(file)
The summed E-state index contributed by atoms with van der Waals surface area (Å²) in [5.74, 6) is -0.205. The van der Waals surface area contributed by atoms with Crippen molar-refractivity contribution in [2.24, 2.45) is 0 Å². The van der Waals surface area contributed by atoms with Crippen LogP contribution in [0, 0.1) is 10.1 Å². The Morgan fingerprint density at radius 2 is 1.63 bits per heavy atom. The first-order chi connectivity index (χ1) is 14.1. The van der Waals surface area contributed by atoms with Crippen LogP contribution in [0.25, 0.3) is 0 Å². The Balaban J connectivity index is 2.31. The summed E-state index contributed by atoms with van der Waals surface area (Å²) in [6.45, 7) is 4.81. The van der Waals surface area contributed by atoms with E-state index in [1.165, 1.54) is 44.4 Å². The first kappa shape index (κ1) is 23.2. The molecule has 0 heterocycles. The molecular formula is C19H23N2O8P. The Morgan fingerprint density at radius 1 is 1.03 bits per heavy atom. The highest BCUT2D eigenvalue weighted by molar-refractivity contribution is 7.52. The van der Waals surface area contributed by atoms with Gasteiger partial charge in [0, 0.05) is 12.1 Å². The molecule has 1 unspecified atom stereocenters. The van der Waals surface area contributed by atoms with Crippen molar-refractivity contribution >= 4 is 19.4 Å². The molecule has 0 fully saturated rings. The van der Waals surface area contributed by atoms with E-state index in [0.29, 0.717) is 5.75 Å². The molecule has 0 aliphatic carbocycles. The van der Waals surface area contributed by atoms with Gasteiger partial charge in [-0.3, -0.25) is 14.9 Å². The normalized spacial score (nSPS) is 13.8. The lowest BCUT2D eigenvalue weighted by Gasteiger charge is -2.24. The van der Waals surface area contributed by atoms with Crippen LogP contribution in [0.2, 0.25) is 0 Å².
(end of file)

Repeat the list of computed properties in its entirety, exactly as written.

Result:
The summed E-state index contributed by atoms with van der Waals surface area (Å²) in [5.74, 6) is -0.205. The van der Waals surface area contributed by atoms with Crippen molar-refractivity contribution in [2.24, 2.45) is 0 Å². The van der Waals surface area contributed by atoms with Crippen LogP contribution in [0, 0.1) is 10.1 Å². The Morgan fingerprint density at radius 2 is 1.63 bits per heavy atom. The first-order chi connectivity index (χ1) is 14.1. The van der Waals surface area contributed by atoms with Crippen LogP contribution in [0.25, 0.3) is 0 Å². The Balaban J connectivity index is 2.31. The summed E-state index contributed by atoms with van der Waals surface area (Å²) in [6.45, 7) is 4.81. The van der Waals surface area contributed by atoms with E-state index in [1.165, 1.54) is 44.4 Å². The first kappa shape index (κ1) is 23.2. The molecule has 0 heterocycles. The molecular formula is C19H23N2O8P. The Morgan fingerprint density at radius 1 is 1.03 bits per heavy atom. The highest BCUT2D eigenvalue weighted by molar-refractivity contribution is 7.52. The van der Waals surface area contributed by atoms with Gasteiger partial charge in [0, 0.05) is 12.1 Å². The molecule has 1 unspecified atom stereocenters. The van der Waals surface area contributed by atoms with Crippen molar-refractivity contribution >= 4 is 19.4 Å². The molecule has 0 fully saturated rings. The van der Waals surface area contributed by atoms with E-state index in [0.29, 0.717) is 5.75 Å². The molecule has 0 aliphatic carbocycles. The van der Waals surface area contributed by atoms with Gasteiger partial charge in [-0.3, -0.25) is 14.9 Å². The normalized spacial score (nSPS) is 13.8. The lowest BCUT2D eigenvalue weighted by Gasteiger charge is -2.24. The van der Waals surface area contributed by atoms with Crippen LogP contribution in [0.2, 0.25) is 0 Å².